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damienpaul
2004-Jan-12, 01:27 AM
After reading many theories about the oddities in the solar system, namely for Venus, Uranus etc - I was wondering, just how many planets were there in the early solar system? and what was the cause of the sort of solar system billiards that knocked everything about?

Littlemews
2004-Jan-12, 02:11 AM
I was wondering, just how many planets were there in the early solar system?
If u count those Minor planet as a planet, then there is more than 9 planets in the solar system.


and what was the cause of the sort of solar system billiards that knocked everything about?
I am not sure what cause this, but refer to all those book saids, it's Meteorites that cause of sort of solar system billiards that knocked everything. Something when it gets hit, it will move when there is no air (Newton's 1st law), until it hits other boject... if the impact is too powerful, then it can blow up the entire object into pieces..

damienpaul
2004-Jan-12, 02:23 AM
actually, i was referring to the primitive solar system and about mercury-->mars sized objects as a minimum - the reason I ask, is because it looks like that venus, earth, uranus and possibly mercury have copped a massive hammering in the past.

jkmccrann
2005-Oct-30, 05:52 PM
After reading many theories about the oddities in the solar system, namely for Venus, Uranus etc - I was wondering, just how many planets were there in the early solar system? and what was the cause of the sort of solar system billiards that knocked everything about?

I would posit that that's a pretty much impossible question to pin down to an exact number, but I don't think it would be that high, I guess it comes back to how you define a planet again! hehehehe

The battering that the Terrestrial planets have taken, and the battering that we can see, particularly on places like Mercury & The Moon is by objects nowhere near approaching the size of the planets we have in the Inner Solar System, it is by objects much smaller, much like those we find in the Asteroid Belt and Kuiper Belt at the minute.

Before a relatively stable system can be reached, like we have now, it's going to be inevitable that the higher number of objects competing in the smaller space are going to be involved in a lot of collisions.

Have you heard the one about the Mars size object canoning into Earth and creating the Moon? Now there's something to consider in all this, and probably the major example we could refer to in terms of collisions with the Earth.

ngc3314
2005-Oct-30, 07:11 PM
After reading many theories about the oddities in the solar system, namely for Venus, Uranus etc - I was wondering, just how many planets were there in the early solar system? and what was the cause of the sort of solar system billiards that knocked everything about?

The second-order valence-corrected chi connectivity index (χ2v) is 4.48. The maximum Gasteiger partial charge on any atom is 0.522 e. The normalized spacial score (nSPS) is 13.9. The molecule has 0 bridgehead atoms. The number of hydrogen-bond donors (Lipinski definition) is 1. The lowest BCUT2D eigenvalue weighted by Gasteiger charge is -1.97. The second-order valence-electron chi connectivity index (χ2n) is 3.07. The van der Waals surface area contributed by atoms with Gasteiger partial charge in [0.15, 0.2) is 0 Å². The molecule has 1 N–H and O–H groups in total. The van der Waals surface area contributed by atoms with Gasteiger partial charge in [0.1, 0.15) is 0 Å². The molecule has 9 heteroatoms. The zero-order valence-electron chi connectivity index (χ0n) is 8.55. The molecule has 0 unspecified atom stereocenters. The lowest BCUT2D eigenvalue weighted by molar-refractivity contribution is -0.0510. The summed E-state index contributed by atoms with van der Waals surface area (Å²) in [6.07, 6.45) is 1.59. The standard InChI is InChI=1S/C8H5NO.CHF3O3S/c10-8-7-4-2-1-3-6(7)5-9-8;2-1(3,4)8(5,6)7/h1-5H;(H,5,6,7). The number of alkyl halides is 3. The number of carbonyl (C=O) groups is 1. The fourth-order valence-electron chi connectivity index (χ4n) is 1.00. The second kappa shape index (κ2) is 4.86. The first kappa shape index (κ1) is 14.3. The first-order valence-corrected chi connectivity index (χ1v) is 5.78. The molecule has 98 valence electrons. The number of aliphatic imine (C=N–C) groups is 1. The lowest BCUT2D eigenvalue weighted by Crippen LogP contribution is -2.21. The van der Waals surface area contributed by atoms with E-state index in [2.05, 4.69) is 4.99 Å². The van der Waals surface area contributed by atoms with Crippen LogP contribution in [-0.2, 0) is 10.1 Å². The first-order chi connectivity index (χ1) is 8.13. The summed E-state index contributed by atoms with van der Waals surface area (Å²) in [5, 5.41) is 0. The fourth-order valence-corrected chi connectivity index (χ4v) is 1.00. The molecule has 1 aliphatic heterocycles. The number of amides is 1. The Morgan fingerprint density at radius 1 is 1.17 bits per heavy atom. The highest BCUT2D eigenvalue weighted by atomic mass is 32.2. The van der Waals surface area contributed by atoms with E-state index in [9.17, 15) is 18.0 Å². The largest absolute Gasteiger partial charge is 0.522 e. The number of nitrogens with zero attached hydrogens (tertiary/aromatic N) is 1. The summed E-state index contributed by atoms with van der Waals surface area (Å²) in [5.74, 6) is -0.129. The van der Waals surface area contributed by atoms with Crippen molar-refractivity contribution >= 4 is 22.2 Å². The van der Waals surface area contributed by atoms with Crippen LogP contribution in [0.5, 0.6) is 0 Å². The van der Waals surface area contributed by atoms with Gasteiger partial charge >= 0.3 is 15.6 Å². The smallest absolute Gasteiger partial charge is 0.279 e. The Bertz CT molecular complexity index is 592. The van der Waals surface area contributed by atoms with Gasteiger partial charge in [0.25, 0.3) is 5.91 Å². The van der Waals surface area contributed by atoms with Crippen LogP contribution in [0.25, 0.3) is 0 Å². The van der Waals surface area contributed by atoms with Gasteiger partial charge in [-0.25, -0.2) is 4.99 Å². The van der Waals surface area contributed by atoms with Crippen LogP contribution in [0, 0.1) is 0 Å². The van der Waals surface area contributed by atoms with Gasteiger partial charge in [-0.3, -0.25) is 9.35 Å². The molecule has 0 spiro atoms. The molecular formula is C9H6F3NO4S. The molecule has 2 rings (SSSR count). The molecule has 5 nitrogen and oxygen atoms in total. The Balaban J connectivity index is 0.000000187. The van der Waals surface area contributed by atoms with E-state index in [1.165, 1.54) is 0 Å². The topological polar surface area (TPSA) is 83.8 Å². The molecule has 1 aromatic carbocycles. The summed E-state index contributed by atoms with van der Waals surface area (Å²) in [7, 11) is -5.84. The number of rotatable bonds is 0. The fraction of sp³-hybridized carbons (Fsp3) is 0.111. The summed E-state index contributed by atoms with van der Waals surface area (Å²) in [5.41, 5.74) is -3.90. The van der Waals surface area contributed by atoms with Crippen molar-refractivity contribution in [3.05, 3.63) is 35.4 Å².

It is a law of solar-system dynamics that an object will stay in orbit until it hits something else. The planets we see today are the end (or more accurately "current") results of the system's whole history of acretion and fragmentation. For the major planets, this process effectively froze once there were a small number of big masses in well-separated orbits. Carl Sagan supervised several students in early simulations of how different random realizations of protoplanet distributions might end up, finding that it's not too unusual to have giant planets in the middle of the radial distribution and smaller ones on the inside and outside. They thought this supported the mediocrity of our solar system, something perhaps belied by the hot Jupiters and so forth which turn out to be numerous. The next chapter came with understanding of how iant planets and protoplanetary disks overlap - Doug Lin and company missed a smashing prediction over 20 years ago when their simulations suggested that lots of giant planets should migrate inward and perhaps all the way to the star.

Kaptain K
2005-Oct-31, 06:07 PM
It is a law of solar-system dynamics that an object will stay in orbit until it hits something else.
Actual collision isn't necessary. An object the size of Jupiter swinging through the inner system would send the inner planets flying. An object the size of Earth could eject Mercury and (probably) Mars.

Planetwatcher
2005-Nov-03, 09:42 AM
I know of a program on the National Geographic channel recently dealing with the birth of the Earth, which claimed there may have been 20 or more planets in the inner Solar System which formed the 4 we have today.

redshifter
2005-Nov-03, 08:31 PM
I saw that program, it was very interesting. Basically, that is what they were showing as well, that at one point there were many planets in the inner Solar System, but over time many collisions occured, resulting in the planets we have today. They did a very interesting simulation on the formation of the moon, that a very large object collided with Earth at a very shallow angle (more like a 'glancing blow') and the resulting debris formed the moon.